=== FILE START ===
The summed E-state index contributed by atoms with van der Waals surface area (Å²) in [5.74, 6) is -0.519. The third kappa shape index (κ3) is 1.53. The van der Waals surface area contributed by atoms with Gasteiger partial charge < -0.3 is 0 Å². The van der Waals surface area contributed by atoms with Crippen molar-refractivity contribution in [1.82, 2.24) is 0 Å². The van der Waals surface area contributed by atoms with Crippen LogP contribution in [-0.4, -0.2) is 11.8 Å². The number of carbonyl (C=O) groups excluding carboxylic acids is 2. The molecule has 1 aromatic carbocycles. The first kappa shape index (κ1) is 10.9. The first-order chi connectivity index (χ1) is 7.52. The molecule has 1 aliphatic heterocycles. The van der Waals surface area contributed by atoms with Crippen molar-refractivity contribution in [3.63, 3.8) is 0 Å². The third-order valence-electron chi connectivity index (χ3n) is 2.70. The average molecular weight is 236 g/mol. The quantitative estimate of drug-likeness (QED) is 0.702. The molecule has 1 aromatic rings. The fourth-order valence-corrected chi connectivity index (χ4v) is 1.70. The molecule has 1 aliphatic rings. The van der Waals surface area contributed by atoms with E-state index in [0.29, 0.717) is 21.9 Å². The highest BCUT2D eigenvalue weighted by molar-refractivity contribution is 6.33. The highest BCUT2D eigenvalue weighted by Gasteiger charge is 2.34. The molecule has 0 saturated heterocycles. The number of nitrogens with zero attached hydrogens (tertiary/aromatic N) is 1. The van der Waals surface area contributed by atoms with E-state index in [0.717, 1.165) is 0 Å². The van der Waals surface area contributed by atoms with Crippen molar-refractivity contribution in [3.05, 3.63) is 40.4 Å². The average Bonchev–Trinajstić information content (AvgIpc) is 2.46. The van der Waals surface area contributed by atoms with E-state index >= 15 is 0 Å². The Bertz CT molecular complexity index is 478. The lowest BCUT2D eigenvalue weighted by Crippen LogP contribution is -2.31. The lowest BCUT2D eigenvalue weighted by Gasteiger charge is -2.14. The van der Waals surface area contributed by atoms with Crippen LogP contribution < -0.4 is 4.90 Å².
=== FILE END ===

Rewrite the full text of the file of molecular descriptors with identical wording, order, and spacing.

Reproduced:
The summed E-state index contributed by atoms with van der Waals surface area (Å²) in [5.74, 6) is -0.519. The third kappa shape index (κ3) is 1.53. The van der Waals surface area contributed by atoms with Gasteiger partial charge < -0.3 is 0 Å². The van der Waals surface area contributed by atoms with Crippen molar-refractivity contribution in [1.82, 2.24) is 0 Å². The van der Waals surface area contributed by atoms with Crippen LogP contribution in [-0.4, -0.2) is 11.8 Å². The number of carbonyl (C=O) groups excluding carboxylic acids is 2. The molecule has 1 aromatic carbocycles. The first kappa shape index (κ1) is 10.9. The first-order chi connectivity index (χ1) is 7.52. The molecule has 1 aliphatic heterocycles. The van der Waals surface area contributed by atoms with Crippen molar-refractivity contribution in [3.63, 3.8) is 0 Å². The third-order valence-electron chi connectivity index (χ3n) is 2.70. The average molecular weight is 236 g/mol. The quantitative estimate of drug-likeness (QED) is 0.702. The molecule has 1 aromatic rings. The fourth-order valence-corrected chi connectivity index (χ4v) is 1.70. The molecule has 1 aliphatic rings. The van der Waals surface area contributed by atoms with E-state index in [0.29, 0.717) is 21.9 Å². The highest BCUT2D eigenvalue weighted by molar-refractivity contribution is 6.33. The highest BCUT2D eigenvalue weighted by Gasteiger charge is 2.34. The molecule has 0 saturated heterocycles. The number of nitrogens with zero attached hydrogens (tertiary/aromatic N) is 1. The van der Waals surface area contributed by atoms with E-state index in [0.717, 1.165) is 0 Å². The van der Waals surface area contributed by atoms with Crippen molar-refractivity contribution in [3.05, 3.63) is 40.4 Å². The average Bonchev–Trinajstić information content (AvgIpc) is 2.46. The van der Waals surface area contributed by atoms with E-state index >= 15 is 0 Å². The Bertz CT molecular complexity index is 478. The lowest BCUT2D eigenvalue weighted by Crippen LogP contribution is -2.31. The lowest BCUT2D eigenvalue weighted by Gasteiger charge is -2.14. The van der Waals surface area contributed by atoms with Crippen LogP contribution < -0.4 is 4.90 Å².